Sidney Powell’s disciplinary lawsuit stays dismissed

A bummer, and a black eye for the State Bar.

A Dallas appeals court on Thursday upheld a decision not to discipline Sidney Powell, former lawyer for Donald Trump, for her role in seeking to overturn the 2020 presidential election, saying the complaint against her was riddled with errors.

In a scathing 25-page opinion, a panel of three Democratic judges criticized the State Bar for filing a complaint against Powell with mislabeled evidence. A Collin County judge had tossed the case in early 2023, citing the disorganization.

“The Bar employed a ‘scattershot’ approach to the case, which left this court and the trial court ‘with the task of sorting through the argument to determine what issue ha(d) actually been raised,’” wrote Judge Dennise Garcia.

The appeals court agreed that the Bar had not met its burden of proof to show Powell knowingly made a false statement or used false evidence when she filed lawsuits to overturn the election results.

Powell’s attorney did not immediately respond to a request for comment.

The trial court declined to consider any evidence that the Bar failed to cite or identify, and the appeals court on Thursday said it would do the same.

A Bar committee, which declined to comment on the ruling, had asked the appeals court to consider all evidence even if citations were incorrect or missing.

“Reference alone will not suffice,” Garcia wrote, adding that according to court precedent, the “court was not required to sift through plaintiff’s voluminous evidence to determine whether any of it raised (a) fact question.”

Claire Reynolds, a Bar spokesperson, said the commission has not yet decided whether it will appeal.

See here, here, and here for the background, and here for the Court’s opinion. My initial reaction to the dismissal of the case was anger that the State Bar had apparently bungled the job; there was later a DMN editorial that claimed they got screwed by the trial judge. The Court cast the tiebreaker here, and the verdict is bungle. I am a loss for words to understand that. It’s absolutely infuriating.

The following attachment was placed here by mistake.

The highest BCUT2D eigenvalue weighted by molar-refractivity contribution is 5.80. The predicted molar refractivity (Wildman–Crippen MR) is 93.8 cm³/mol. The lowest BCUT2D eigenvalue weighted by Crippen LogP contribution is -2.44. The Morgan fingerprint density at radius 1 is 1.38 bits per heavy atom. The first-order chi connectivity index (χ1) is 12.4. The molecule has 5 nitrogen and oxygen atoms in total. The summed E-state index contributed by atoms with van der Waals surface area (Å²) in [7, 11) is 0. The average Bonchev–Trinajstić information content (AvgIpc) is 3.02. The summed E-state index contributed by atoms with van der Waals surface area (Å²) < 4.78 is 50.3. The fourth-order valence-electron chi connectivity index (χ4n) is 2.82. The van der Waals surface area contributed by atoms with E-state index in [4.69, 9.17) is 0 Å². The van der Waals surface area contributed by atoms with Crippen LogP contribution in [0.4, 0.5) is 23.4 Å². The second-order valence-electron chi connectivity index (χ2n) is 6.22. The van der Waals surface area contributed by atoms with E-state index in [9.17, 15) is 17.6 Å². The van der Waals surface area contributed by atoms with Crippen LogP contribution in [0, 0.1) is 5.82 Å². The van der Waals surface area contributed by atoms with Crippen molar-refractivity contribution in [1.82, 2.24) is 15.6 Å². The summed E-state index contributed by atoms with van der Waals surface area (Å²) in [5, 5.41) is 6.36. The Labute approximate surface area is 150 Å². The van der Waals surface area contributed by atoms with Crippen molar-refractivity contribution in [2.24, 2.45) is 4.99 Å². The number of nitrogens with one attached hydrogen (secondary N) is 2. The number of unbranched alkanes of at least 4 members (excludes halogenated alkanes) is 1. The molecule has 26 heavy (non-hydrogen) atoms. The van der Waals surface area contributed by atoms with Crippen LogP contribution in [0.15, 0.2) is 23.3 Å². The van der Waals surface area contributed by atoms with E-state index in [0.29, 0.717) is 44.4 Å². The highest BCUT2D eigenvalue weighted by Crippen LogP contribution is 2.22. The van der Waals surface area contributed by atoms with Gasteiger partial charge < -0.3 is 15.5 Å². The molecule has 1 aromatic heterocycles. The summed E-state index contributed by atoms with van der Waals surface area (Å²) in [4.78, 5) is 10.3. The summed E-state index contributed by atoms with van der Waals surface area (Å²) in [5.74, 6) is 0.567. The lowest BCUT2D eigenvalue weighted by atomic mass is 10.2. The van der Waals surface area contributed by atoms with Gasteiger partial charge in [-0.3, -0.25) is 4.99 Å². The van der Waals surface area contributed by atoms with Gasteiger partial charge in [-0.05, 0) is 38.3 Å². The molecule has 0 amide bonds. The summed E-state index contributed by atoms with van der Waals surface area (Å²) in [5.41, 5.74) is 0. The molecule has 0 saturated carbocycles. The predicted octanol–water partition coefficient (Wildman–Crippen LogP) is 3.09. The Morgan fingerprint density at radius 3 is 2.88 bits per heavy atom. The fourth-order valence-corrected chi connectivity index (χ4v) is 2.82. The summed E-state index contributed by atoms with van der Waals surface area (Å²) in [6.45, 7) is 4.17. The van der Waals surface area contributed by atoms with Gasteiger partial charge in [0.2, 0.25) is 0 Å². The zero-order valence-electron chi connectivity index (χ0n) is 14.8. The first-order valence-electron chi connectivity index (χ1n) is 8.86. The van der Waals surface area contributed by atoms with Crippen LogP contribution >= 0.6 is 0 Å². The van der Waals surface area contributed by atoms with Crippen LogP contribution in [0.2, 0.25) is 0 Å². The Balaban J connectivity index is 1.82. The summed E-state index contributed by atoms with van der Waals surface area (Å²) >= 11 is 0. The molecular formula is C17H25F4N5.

The State Bar says they may appeal, but at this point that seems like throwing good money after bad. Is there some rule that says they can’t just refile, hopefully this time with their ducks in a row, and start over? It’s not a criminal case, is there some double jeopardy situation that applies? I genuinely don’t know. At least Powell has pled guilty to some felony charges in Georgia (another potential major bunglement, though that isn’t decided yet), so she hasn’t gotten off totally scot-free. But seriously, as Casey Stengel once said, can’t anyone here play this game?

In the meantime, as this story notes, we await from this same court their ruling on Ken Paxton’s appeal that his disciplinary case can proceed, and SCOTx has Brent Webster’s appeal of his reinstated case. Two out of three wouldn’t be bad if it goes that way, but there’s no reason why all of them couldn’t have been won. I’ll be mad about this for a long time.

UPDATE: The same court ruled Friday that the disciplinary suit against Paxton can proceed. That will absolutely be appealed to SCOTx. I’ll have a post about this tomorrow.

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2 Responses to Sidney Powell’s disciplinary lawsuit stays dismissed

  1. mollusk says:

    The Court of Appeals affirmed Sidney Powell’s “no evidence” motion for summary judgment – which is pretty much what it sounds like. In order to defeat the no evidence motion the State Bar just had to show that there was some evidence that raised a reasonable argument that she actually did whatever bad stuff the Bar was relying on to yank her law license. As the opinion discusses in great detail, there was apparently a ton of stuff filed with the Bar’s motion. Problem is, even after three attempts the Bar didn’t specifically point out more than three specific needles in that haystack, none of which were adequate to do that one job (the Bar also mislabeled several exhibits, but the CoA was only annoyed by that – it wasn’t dispositive). It’s pretty basic that you don’t inundate a court with a giant pile of documents and then expect that court to go on a snipe hunt to figure out what’s in there. That’s the lawyer’s job, and the rules, case law, good advocacy, and common sense all dictate that you have to point out specifically what you’re relying upon and why.

  2. Pingback: Paxton’s disciplinary lawsuit can continue | Off the Kuff

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